SHEA: My mom always likes to remind me that I’ve been using computers since I was 2. My parents were very interested in technology and encouraged my curiosity when it came to computers. I always liked to take something apart and see how it worked, and then try to put it back together. As the years went on, I’ve devoted more and more time to making technology a major part of my life.

NAN: Tell us about the first embedded system you designed.

SHEA: I have a lot of designs, but I don’t think I’ve ever finished one. I’ll be halfway into a project, learn about something new, then cannibalize what I was working on and repurpose it for my new idea. One of the first embedded projects I worked on was a paintball board made out of a PICAXE microcontroller. I never got it small enough to fit inside the paintball marker, but it was really cool to see everything in action. The best part was when I finally had that “ah-ha!” moment, and everything I was learning finally clicked.

NAN: What was the last electronics-design related product you purchased and what type of project did you use it with?

SHEA: At UCF, one of our teams utilizes a ticket system for dealing with requests. Our department does a hack day each semester, so my coworker and I decided to rig up a system that changes the color of the lights in the office depending on the urgency of requests in the box. We coded up an API and had a Raspberry Pi ping the API every few minutes for updates. We then hooked up two Arduinos to the Raspberry Pi and color-changing LED strips to the Arduinos. We set it up and it’s been working for the past year and a half, alerting the team with different colors when there is work to do.

NAN: Are you currently working on or planning any projects?

SHEA: My Kickstarter for PiPlay just finished at 400% funding. So right now I’m busy working on fulfilling the rewards, and writing the latest version of PiPlay.

NAN: What do you consider to be the “next big thing” in the industry?

SHEA: Wearable computing. Google Glass, the Pebble smart watch, Galaxy Gear—I think these are all great indicators of where our technology is heading. We currently have very powerful computers in our pockets with all kinds of sensors and gadgets built in, but very limited ways to physically interact with them (via the screen, or a keypad). If we can make the input devices modular, be it your watch, a heads-up display, or something else, I think that is going to spark a new revolution in user experiences.

Execute Open-Source Arduino Code in a PIC Microcontroller Using the MPLAB IDE

The Arduino single-board computer is a de facto standard tool for developing microcomputer applications within the hobbyist and educational communities. It provides an open-source hardware (OSH) environment based on a simple microcontroller board, as well as an open-source (OS) development environment for writing software for the board.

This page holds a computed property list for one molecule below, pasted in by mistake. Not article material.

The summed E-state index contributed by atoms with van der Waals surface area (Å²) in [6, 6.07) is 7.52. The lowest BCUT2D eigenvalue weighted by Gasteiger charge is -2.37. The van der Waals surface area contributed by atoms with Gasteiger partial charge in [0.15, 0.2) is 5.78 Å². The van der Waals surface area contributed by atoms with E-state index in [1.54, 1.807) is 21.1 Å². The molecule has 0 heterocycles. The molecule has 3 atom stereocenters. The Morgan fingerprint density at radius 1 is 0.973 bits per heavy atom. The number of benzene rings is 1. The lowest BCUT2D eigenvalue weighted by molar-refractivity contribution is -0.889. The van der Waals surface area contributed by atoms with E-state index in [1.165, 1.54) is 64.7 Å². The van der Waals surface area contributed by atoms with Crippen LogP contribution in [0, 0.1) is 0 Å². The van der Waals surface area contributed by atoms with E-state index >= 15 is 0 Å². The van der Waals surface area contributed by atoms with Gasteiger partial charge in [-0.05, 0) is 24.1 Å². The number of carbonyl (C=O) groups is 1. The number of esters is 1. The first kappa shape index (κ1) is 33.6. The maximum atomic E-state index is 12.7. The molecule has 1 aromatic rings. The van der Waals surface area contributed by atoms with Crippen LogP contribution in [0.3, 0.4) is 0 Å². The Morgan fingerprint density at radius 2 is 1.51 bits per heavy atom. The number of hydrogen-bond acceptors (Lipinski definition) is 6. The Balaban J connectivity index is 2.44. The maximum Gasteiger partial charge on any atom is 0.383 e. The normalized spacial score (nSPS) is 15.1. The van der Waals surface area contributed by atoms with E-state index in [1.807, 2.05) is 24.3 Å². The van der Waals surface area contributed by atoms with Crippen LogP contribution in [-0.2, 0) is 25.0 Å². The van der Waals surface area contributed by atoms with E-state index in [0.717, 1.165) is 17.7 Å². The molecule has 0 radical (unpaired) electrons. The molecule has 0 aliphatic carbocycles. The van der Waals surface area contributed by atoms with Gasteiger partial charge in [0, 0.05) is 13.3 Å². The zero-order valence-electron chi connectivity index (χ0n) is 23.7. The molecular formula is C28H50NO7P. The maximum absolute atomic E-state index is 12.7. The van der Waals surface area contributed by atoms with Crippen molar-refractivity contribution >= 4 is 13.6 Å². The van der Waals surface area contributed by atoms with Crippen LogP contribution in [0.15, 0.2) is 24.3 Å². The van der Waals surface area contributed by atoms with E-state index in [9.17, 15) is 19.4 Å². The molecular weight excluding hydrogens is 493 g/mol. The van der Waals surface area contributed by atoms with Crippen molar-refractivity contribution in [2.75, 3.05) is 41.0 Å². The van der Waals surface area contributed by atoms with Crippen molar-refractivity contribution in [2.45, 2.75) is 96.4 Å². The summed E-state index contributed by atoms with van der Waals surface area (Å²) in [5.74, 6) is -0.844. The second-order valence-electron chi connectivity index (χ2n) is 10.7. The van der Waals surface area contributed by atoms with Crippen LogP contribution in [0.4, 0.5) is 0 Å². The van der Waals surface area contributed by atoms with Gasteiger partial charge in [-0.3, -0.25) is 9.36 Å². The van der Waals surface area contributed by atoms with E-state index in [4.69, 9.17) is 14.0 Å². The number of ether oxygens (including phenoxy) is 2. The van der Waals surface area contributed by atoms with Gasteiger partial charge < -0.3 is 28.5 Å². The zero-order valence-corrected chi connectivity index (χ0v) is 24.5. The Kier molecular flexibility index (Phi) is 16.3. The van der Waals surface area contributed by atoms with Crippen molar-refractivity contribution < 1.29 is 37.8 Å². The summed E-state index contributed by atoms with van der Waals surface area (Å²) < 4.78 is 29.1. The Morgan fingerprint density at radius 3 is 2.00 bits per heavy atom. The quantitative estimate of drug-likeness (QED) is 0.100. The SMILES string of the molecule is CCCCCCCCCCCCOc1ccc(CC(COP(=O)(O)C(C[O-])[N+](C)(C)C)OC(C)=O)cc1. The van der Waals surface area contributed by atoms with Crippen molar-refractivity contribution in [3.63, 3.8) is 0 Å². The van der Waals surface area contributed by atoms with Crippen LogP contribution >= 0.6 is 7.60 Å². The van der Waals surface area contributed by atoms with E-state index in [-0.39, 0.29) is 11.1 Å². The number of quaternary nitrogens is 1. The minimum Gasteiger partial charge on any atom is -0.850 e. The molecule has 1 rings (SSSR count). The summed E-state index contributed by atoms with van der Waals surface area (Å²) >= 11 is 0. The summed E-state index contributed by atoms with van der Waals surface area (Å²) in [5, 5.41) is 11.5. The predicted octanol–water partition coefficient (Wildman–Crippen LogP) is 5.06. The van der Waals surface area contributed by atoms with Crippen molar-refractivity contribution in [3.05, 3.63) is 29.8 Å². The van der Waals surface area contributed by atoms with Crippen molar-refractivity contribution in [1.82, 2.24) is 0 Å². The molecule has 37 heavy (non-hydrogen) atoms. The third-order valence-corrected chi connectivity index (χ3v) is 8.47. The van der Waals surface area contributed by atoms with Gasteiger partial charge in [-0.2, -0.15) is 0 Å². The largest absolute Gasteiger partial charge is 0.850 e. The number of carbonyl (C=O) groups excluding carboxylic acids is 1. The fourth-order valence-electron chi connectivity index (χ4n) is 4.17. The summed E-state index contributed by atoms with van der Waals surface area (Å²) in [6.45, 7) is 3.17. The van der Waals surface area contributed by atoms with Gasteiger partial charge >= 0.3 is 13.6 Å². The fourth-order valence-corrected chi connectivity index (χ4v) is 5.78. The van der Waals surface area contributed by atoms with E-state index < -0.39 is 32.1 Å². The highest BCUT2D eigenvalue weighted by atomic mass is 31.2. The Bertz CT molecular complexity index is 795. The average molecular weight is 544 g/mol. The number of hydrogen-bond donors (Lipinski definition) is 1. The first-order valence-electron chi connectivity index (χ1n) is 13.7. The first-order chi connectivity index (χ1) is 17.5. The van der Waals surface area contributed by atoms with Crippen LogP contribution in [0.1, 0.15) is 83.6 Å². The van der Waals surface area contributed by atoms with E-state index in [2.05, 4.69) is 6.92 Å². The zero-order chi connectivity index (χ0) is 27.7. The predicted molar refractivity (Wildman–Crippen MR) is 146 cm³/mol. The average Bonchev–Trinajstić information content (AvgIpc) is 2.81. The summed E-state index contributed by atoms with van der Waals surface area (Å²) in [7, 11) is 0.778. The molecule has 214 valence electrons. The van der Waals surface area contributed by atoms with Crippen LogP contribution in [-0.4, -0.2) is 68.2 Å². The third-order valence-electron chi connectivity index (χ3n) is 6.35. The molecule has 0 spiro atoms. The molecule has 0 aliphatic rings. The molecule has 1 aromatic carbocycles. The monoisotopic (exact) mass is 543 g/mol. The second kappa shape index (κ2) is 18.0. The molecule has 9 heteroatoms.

Here’s an approach that enables Arduino code to be configured for execution with the Microchip Technology PIC32MX250F128B small-outline 32-bit microcontroller. It uses the Microchip Technology MPLAB X IDE and MPLAB XC32 C Compiler and the Microchip Technology Microstick II programmer/debugger.

Your own reasons for using this approach will depend on your personal needs and background. Perhaps as a long-term Arduino user, you want to explore a new processor performance option with your existing Arduino code base. Or, you want to take advantage of or gain experience with the Microchip advanced IDE development tools and debug with your existing Arduino code. All of these goals are easily achieved using the approach and the beta library covered in this article.

Several fundamental open-source Arduino code examples are described using the beta core library of Arduino functions I developed. The beta version is available, for evaluation purposes only, as a free download from the “Arduino Library Code for PIC32” link on my KibaCorp company website, kibacorp.com. From there, you can also download a short description of the Microstick II hardware configuration used for the library.

To illustrate the capabilities in their simplest form, here is a simple Blink LED example from my book Beginner’s Guide to Programming the PIC32. The example shows how this custom library makes it easy to convert Arduino code to a PIC32 binary file.

The Arduino code example is as follows: Wire an LED through a 1-K resistor to pin 13 (D7) of the Arduino. An output pin is configured to drive an LED using pinMode () function under setup (). Then under loop () this output is set high and then low using digitalWrite () and delay () functions to blink the LED. The community open-source Arduino code is:

The open-source example uses D13 or physical pin 13 on the Arduino. In relation to the PIC32MX, the D13 is physical pin 25. Pin 25 will be used in prototyping wiring.

Now, let’s review and understand the PIC32 project template and its associated “wrapping functions.”  The Arduino uses two principal functions: setup () to initialize the system and loop () to run a continuous execution loop. There is no Main function. Using the Microchip Technololgy XC32 C compiler, we are constrained to having a Main function. The Arduino setup () and loop () functions can be accommodated, but only as part of an overall template Main “wrapping” function. So within our PIC32 template, we accommodate this as follows:

Listing 2

This piece of code is a small but essential part of the template. Note that in this critical wrapping function, setup () is called once as in Arduino and loop () is configured to be called continuously (simulating the loop () function in Arduino) through the use of a while loop in Main.

The second critical wrapping function for our template is the use of C header files at the beginning of the code. The XC32 C compiler uses the C compiler directive #include reference files within the Main code. Arduino uses import, which is a similar construct that is used in higher-level languages such as Java and Python, which cannot be used by the MPLAB XC32 C.

The two include files necessary for our first example are as follows: